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Biomass

 

Biomass is already widely exploited in Australia with over 30 generators (as large as 63MW) in Qld and five in NSW consuming sugarcane bagasse. Co-firing in thermal stations has also been applied on a limited basis. Installed biomass capacity has been surpassed by wind power because the present biomass resource is limited to agricultural by-product and hardwood woodchip.

 

In the Bayswater B Submissions Report - AECOM states:

 

The inclusion of biomass co-firing is an option for thermal plant. It increases the capital costs and degrades plant performance. Macquarie Generation has been active in the utilisation of biomass firing to replace coal. The quantity of saw mill residue and vegetable oil co-fired at Bayswater and Liddell was less than 1% by mass due to limited supplies of biomass and plant performance issues. Furthermore biomass had to be sourced from distances up to 300 km incurring prohibitive transport costs. An additional concern is the use of diesel fuel consumed with associated GHG emissions for the transport of the biomass.

 

Macquarie Generation does not currently fire biomass at Bayswater and Liddell due to the impact the low energy fuel has on plant output and the high cost of transport and handling which makes it uneconomic. The lack of available locally sourced biomass and its high cost make biomass co-firing presently non-viable. It is also understood that the future availability of sawmill waste is threatened as a result of the declining native timber hardwood industry.

 

The specific energies of softwoods are significantly lower resulting in little if any useful heat release.

 

A related, emerging technology, might be called bio-solar. This employs genetically modified algae or other biological organisms to absorb solar energy to convert CO2to hydrocarbons for fuel (or plastic and other organic chemistry manufacture). This technology has potential to reduce electricity demand by displacing electricity in a number of industrial and transport processes.

 

 

 

 

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Travel

Denmark

 

 

  

 

 

In the seventies I spent some time travelling around Denmark visiting geographically diverse relatives but in a couple of days there was no time to repeat that, so this was to be a quick trip to two places that I remembered as standing out in 1970's: Copenhagen and Roskilde.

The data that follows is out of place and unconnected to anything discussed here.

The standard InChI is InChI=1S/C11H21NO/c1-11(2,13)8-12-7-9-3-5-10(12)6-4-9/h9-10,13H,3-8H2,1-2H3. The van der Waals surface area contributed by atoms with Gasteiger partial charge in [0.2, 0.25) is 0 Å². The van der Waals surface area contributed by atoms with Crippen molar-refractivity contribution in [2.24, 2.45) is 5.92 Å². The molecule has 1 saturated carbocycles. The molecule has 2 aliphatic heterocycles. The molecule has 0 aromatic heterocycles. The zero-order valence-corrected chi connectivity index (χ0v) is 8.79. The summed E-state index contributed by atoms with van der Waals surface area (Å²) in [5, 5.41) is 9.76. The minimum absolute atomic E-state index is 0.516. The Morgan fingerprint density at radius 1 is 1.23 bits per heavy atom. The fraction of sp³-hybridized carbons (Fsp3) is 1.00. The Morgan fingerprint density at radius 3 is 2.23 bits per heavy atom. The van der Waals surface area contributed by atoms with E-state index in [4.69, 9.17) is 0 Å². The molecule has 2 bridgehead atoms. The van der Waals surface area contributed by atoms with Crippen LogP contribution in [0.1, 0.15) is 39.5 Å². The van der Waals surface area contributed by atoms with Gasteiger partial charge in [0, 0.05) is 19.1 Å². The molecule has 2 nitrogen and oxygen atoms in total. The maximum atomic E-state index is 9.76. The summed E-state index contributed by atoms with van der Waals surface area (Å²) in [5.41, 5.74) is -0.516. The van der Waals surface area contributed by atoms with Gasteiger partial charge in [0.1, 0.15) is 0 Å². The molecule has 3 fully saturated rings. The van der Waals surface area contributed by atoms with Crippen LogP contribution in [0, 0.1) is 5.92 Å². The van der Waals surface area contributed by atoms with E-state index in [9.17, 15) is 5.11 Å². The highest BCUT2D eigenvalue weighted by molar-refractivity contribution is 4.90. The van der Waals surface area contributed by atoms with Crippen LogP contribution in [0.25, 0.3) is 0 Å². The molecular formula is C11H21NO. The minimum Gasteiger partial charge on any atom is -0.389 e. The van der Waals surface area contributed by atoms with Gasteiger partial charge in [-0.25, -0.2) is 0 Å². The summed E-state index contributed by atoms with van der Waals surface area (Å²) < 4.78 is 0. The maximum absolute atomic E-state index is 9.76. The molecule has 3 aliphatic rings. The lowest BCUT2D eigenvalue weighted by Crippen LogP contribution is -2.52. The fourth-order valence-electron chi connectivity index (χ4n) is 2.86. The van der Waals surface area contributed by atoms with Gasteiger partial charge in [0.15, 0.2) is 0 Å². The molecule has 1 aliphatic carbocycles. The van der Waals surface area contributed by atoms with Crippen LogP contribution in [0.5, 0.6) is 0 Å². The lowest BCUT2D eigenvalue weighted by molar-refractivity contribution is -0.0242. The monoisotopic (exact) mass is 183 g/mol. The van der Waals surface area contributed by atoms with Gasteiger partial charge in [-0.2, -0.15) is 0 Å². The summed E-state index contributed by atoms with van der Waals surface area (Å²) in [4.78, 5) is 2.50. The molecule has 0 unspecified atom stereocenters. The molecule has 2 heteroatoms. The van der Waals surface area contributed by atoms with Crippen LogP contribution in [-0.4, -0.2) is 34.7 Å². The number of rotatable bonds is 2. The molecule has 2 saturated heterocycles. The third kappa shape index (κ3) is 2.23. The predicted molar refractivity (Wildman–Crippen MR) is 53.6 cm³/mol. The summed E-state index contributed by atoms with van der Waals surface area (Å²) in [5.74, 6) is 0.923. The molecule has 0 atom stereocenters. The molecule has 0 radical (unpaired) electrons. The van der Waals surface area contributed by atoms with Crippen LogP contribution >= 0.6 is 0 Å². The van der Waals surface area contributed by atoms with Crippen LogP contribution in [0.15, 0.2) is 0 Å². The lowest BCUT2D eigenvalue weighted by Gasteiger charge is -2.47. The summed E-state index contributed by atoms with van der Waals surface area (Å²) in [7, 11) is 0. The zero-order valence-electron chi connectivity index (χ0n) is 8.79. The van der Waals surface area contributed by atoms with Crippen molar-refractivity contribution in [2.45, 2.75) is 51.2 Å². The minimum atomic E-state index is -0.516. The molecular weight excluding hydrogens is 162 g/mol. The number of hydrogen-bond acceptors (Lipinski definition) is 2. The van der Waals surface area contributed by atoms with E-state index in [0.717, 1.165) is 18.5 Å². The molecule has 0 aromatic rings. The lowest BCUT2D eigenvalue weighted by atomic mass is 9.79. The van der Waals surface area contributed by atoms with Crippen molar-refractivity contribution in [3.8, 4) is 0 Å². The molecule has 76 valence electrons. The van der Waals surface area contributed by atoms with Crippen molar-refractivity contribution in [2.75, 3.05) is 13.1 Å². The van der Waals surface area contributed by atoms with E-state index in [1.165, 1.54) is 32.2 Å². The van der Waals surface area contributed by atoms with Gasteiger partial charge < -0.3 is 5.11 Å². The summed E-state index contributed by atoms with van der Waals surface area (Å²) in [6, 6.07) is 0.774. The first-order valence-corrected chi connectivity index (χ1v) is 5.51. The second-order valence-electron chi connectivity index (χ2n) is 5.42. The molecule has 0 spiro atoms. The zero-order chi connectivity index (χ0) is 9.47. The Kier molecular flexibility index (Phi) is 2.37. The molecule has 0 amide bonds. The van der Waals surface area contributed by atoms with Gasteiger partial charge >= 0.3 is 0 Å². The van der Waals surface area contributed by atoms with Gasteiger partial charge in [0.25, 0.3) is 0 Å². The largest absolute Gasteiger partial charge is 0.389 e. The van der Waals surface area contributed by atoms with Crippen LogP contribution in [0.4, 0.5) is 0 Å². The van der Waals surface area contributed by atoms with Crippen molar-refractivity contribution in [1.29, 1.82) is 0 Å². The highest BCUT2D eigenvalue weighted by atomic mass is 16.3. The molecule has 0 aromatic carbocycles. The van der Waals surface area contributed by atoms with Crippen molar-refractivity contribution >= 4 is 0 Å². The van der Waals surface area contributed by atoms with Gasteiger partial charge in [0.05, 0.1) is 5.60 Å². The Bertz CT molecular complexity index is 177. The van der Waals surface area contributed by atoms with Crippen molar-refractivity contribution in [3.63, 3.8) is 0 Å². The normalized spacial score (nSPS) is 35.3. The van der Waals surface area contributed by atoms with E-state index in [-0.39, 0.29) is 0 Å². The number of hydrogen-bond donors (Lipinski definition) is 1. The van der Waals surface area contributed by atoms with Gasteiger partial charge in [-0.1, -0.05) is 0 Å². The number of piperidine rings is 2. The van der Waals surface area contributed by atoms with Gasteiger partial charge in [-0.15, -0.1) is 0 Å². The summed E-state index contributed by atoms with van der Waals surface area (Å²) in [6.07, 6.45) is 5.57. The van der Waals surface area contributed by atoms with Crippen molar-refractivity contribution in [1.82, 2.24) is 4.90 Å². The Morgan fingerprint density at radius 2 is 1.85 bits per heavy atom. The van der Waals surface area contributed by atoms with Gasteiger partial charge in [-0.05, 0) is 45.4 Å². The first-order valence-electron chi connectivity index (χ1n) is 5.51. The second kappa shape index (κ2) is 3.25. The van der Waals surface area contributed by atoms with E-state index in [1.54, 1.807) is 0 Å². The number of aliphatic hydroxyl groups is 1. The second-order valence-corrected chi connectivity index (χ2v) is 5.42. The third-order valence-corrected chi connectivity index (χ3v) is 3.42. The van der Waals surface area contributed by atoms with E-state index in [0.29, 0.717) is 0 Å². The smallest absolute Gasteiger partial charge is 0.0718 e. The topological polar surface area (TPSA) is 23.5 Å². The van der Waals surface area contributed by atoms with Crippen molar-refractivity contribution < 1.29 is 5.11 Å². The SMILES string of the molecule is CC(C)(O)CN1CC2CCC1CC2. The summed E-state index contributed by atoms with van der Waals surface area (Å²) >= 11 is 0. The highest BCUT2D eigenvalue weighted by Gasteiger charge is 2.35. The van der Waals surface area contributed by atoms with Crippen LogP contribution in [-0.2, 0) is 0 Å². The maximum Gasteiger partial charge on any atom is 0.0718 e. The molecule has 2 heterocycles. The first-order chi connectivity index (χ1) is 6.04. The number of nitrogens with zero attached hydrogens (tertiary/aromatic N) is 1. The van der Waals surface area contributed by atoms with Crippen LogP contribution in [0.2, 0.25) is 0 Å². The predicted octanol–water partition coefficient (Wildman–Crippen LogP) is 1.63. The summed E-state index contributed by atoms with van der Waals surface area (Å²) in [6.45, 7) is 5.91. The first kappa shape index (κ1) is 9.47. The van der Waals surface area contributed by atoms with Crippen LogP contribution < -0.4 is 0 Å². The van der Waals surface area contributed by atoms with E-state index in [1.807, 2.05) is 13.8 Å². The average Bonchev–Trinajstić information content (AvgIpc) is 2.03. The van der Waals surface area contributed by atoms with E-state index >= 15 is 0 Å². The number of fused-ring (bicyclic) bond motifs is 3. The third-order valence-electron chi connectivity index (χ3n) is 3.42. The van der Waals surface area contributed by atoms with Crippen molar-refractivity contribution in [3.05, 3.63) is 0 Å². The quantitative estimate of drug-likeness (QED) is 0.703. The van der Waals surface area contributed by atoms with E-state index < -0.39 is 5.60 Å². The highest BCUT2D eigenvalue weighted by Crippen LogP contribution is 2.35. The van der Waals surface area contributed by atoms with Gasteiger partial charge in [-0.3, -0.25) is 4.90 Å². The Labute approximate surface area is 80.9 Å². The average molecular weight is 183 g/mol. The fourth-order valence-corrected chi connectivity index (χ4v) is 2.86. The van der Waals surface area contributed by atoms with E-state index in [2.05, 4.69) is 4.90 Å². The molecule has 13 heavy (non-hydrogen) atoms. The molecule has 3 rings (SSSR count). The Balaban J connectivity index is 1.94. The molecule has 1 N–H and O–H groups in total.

An increasing number of Danes are my progressively distant cousins by virtue of my great aunt marrying a Dane, thus contributing my mother's grandparent's DNA to the extended family in Denmark.  As a result, these Danes are my children's cousins too.

Denmark is a relatively small but wealthy country in which people share a common language and thus similar values, like an enthusiasm for subsidising wind power and shunning nuclear energy, except as an import from Germany, Sweden and France. 

They also like all things cultural and historical and to judge by the museums and cultural activities many take pride in the Danish Vikings who were amongst those who contributed to my aforementioned DNA, way back.  My Danish great uncle liked to listen to Geordies on the buses in Newcastle speaking Tyneside, as he discovered many words in common with Danish thanks to those Danes who had settled in the Tyne valley.

Nevertheless, compared to Australia or the US or even many other European countries, Denmark is remarkably monocultural. A social scientist I listened to last year made the point that the sense of community, that a single language and culture confers, creates a sense of extended family.  This allows the Scandinavian countries to maintain very generous social welfare, supported by some of the highest tax rates in the world, yet to be sufficiently productive and hence consumptive per capita, to maintain among the highest material standards of living in the world. 

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Fiction, Recollections & News

Remembering 1967

 

 

 

 

 

 

 

1967 is in the news this week as it is 50 years since one of the few referendums, since the Federation of Australia in 1901, to successfully lead to an amendment to our Constitution.  In this case it was to remove references to 'aboriginal natives' and 'aboriginal people'.

It has been widely claimed that these changes enabled Aboriginal Australians to vote for the first time but this is nonsense. 

Yet it was ground breaking in other ways.

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Opinions and Philosophy

Energy and a ‘good life’

 

 

 

Energy

With the invention of the first practical steam engines at the turn of the seventeenth century, and mechanical energy’s increasing utility to replace the physical labour of humans and animals, human civilisation took a new turn.  

Now when a contemporary human catches public transport to work; drives the car to socialise with friends or family; washes and dries their clothes or the dishes; cooks their food; mows their lawn; uses a power tool; phones a friend or associate; or makes almost anything;  they use power once provided by slaves, servants or animals.

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